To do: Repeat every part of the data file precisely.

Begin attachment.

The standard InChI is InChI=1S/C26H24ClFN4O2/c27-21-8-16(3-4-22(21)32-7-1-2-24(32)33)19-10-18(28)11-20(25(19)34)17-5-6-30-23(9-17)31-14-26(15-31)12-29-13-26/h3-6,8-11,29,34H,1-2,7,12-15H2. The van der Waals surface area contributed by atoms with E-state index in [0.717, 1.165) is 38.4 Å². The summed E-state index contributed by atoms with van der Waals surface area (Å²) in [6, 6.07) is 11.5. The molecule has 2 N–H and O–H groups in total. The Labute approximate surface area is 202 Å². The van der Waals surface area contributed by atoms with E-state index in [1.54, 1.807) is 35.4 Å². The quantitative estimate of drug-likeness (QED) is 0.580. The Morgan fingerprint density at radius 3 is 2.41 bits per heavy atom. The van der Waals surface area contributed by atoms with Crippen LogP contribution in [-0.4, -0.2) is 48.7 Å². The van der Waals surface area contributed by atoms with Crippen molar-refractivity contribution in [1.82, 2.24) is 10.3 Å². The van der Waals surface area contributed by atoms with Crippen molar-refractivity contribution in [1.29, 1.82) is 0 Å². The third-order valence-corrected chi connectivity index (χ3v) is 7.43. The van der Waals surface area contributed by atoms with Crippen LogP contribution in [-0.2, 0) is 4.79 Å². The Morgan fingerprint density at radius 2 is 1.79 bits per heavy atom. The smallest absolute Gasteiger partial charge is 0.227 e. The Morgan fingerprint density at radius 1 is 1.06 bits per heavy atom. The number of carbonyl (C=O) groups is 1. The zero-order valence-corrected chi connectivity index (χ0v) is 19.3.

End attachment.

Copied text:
The standard InChI is InChI=1S/C26H24ClFN4O2/c27-21-8-16(3-4-22(21)32-7-1-2-24(32)33)19-10-18(28)11-20(25(19)34)17-5-6-30-23(9-17)31-14-26(15-31)12-29-13-26/h3-6,8-11,29,34H,1-2,7,12-15H2. The van der Waals surface area contributed by atoms with E-state index in [0.717, 1.165) is 38.4 Å². The summed E-state index contributed by atoms with van der Waals surface area (Å²) in [6, 6.07) is 11.5. The molecule has 2 N–H and O–H groups in total. The Labute approximate surface area is 202 Å². The van der Waals surface area contributed by atoms with E-state index in [1.54, 1.807) is 35.4 Å². The quantitative estimate of drug-likeness (QED) is 0.580. The Morgan fingerprint density at radius 3 is 2.41 bits per heavy atom. The van der Waals surface area contributed by atoms with Crippen LogP contribution in [-0.4, -0.2) is 48.7 Å². The van der Waals surface area contributed by atoms with Crippen molar-refractivity contribution in [1.82, 2.24) is 10.3 Å². The van der Waals surface area contributed by atoms with Crippen molar-refractivity contribution in [1.29, 1.82) is 0 Å². The third-order valence-corrected chi connectivity index (χ3v) is 7.43. The van der Waals surface area contributed by atoms with Crippen LogP contribution in [-0.2, 0) is 4.79 Å². The Morgan fingerprint density at radius 2 is 1.79 bits per heavy atom. The smallest absolute Gasteiger partial charge is 0.227 e. The Morgan fingerprint density at radius 1 is 1.06 bits per heavy atom. The number of carbonyl (C=O) groups is 1. The zero-order valence-corrected chi connectivity index (χ0v) is 19.3.